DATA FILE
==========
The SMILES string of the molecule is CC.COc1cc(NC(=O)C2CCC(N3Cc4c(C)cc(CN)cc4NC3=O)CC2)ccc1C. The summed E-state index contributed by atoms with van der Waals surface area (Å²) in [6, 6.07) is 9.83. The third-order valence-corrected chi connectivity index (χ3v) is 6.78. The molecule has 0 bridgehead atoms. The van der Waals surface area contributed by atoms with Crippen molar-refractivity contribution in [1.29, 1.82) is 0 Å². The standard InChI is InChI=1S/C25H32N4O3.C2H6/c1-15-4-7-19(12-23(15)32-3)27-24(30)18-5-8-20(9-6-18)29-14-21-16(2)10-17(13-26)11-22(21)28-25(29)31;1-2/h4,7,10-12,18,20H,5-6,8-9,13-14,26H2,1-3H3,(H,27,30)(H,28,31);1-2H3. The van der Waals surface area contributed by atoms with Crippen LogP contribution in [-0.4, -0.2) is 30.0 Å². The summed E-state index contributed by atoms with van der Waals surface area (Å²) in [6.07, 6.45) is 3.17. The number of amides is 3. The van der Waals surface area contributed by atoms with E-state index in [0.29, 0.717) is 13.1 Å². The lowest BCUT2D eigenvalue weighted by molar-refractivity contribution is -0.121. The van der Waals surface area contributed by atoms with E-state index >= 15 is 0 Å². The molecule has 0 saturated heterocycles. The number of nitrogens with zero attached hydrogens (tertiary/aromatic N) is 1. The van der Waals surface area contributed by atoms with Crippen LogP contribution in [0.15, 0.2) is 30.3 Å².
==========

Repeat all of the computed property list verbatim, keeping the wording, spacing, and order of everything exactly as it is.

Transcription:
The SMILES string of the molecule is CC.COc1cc(NC(=O)C2CCC(N3Cc4c(C)cc(CN)cc4NC3=O)CC2)ccc1C. The summed E-state index contributed by atoms with van der Waals surface area (Å²) in [6, 6.07) is 9.83. The third-order valence-corrected chi connectivity index (χ3v) is 6.78. The molecule has 0 bridgehead atoms. The van der Waals surface area contributed by atoms with Crippen molar-refractivity contribution in [1.29, 1.82) is 0 Å². The standard InChI is InChI=1S/C25H32N4O3.C2H6/c1-15-4-7-19(12-23(15)32-3)27-24(30)18-5-8-20(9-6-18)29-14-21-16(2)10-17(13-26)11-22(21)28-25(29)31;1-2/h4,7,10-12,18,20H,5-6,8-9,13-14,26H2,1-3H3,(H,27,30)(H,28,31);1-2H3. The van der Waals surface area contributed by atoms with Crippen LogP contribution in [-0.4, -0.2) is 30.0 Å². The summed E-state index contributed by atoms with van der Waals surface area (Å²) in [6.07, 6.45) is 3.17. The number of amides is 3. The van der Waals surface area contributed by atoms with E-state index in [0.29, 0.717) is 13.1 Å². The lowest BCUT2D eigenvalue weighted by molar-refractivity contribution is -0.121. The van der Waals surface area contributed by atoms with E-state index >= 15 is 0 Å². The molecule has 0 saturated heterocycles. The number of nitrogens with zero attached hydrogens (tertiary/aromatic N) is 1. The van der Waals surface area contributed by atoms with Crippen LogP contribution in [0.15, 0.2) is 30.3 Å².